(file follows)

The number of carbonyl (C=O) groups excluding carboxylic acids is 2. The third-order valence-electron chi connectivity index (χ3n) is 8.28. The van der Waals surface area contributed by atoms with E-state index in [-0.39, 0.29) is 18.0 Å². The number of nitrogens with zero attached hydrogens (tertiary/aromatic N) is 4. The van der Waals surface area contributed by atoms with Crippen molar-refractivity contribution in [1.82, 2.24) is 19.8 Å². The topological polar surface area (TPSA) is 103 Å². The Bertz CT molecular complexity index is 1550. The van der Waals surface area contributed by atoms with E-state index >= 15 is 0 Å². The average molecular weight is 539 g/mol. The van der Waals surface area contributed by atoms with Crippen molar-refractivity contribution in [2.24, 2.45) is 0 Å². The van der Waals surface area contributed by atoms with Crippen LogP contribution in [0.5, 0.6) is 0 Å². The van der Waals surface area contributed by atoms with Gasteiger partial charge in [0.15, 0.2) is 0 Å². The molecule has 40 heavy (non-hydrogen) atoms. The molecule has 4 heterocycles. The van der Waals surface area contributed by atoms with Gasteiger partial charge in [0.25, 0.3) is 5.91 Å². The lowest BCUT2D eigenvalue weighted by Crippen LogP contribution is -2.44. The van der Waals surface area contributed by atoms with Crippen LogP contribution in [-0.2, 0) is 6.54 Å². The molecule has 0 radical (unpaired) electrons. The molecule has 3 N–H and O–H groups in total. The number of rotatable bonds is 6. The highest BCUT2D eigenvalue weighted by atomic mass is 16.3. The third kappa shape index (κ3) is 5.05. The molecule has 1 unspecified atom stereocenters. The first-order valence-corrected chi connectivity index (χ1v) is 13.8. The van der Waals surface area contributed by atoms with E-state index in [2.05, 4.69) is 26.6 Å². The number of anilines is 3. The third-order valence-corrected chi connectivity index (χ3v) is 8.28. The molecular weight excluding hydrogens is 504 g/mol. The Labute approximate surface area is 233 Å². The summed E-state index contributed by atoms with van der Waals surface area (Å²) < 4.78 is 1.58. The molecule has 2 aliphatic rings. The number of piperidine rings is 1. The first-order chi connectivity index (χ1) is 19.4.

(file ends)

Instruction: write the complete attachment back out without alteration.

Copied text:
The number of carbonyl (C=O) groups excluding carboxylic acids is 2. The third-order valence-electron chi connectivity index (χ3n) is 8.28. The van der Waals surface area contributed by atoms with E-state index in [-0.39, 0.29) is 18.0 Å². The number of nitrogens with zero attached hydrogens (tertiary/aromatic N) is 4. The van der Waals surface area contributed by atoms with Crippen molar-refractivity contribution in [1.82, 2.24) is 19.8 Å². The topological polar surface area (TPSA) is 103 Å². The Bertz CT molecular complexity index is 1550. The van der Waals surface area contributed by atoms with E-state index >= 15 is 0 Å². The average molecular weight is 539 g/mol. The van der Waals surface area contributed by atoms with Crippen molar-refractivity contribution in [2.24, 2.45) is 0 Å². The van der Waals surface area contributed by atoms with Crippen LogP contribution in [0.5, 0.6) is 0 Å². The van der Waals surface area contributed by atoms with Gasteiger partial charge in [0.15, 0.2) is 0 Å². The molecule has 40 heavy (non-hydrogen) atoms. The molecule has 4 heterocycles. The van der Waals surface area contributed by atoms with Gasteiger partial charge in [0.25, 0.3) is 5.91 Å². The lowest BCUT2D eigenvalue weighted by Crippen LogP contribution is -2.44. The van der Waals surface area contributed by atoms with Crippen LogP contribution in [-0.2, 0) is 6.54 Å². The molecule has 0 radical (unpaired) electrons. The molecule has 3 N–H and O–H groups in total. The number of rotatable bonds is 6. The highest BCUT2D eigenvalue weighted by atomic mass is 16.3. The third kappa shape index (κ3) is 5.05. The molecule has 1 unspecified atom stereocenters. The first-order valence-corrected chi connectivity index (χ1v) is 13.8. The van der Waals surface area contributed by atoms with E-state index in [2.05, 4.69) is 26.6 Å². The number of anilines is 3. The third-order valence-corrected chi connectivity index (χ3v) is 8.28. The molecular weight excluding hydrogens is 504 g/mol. The Labute approximate surface area is 233 Å². The summed E-state index contributed by atoms with van der Waals surface area (Å²) < 4.78 is 1.58. The molecule has 2 aliphatic rings. The number of piperidine rings is 1. The first-order chi connectivity index (χ1) is 19.4.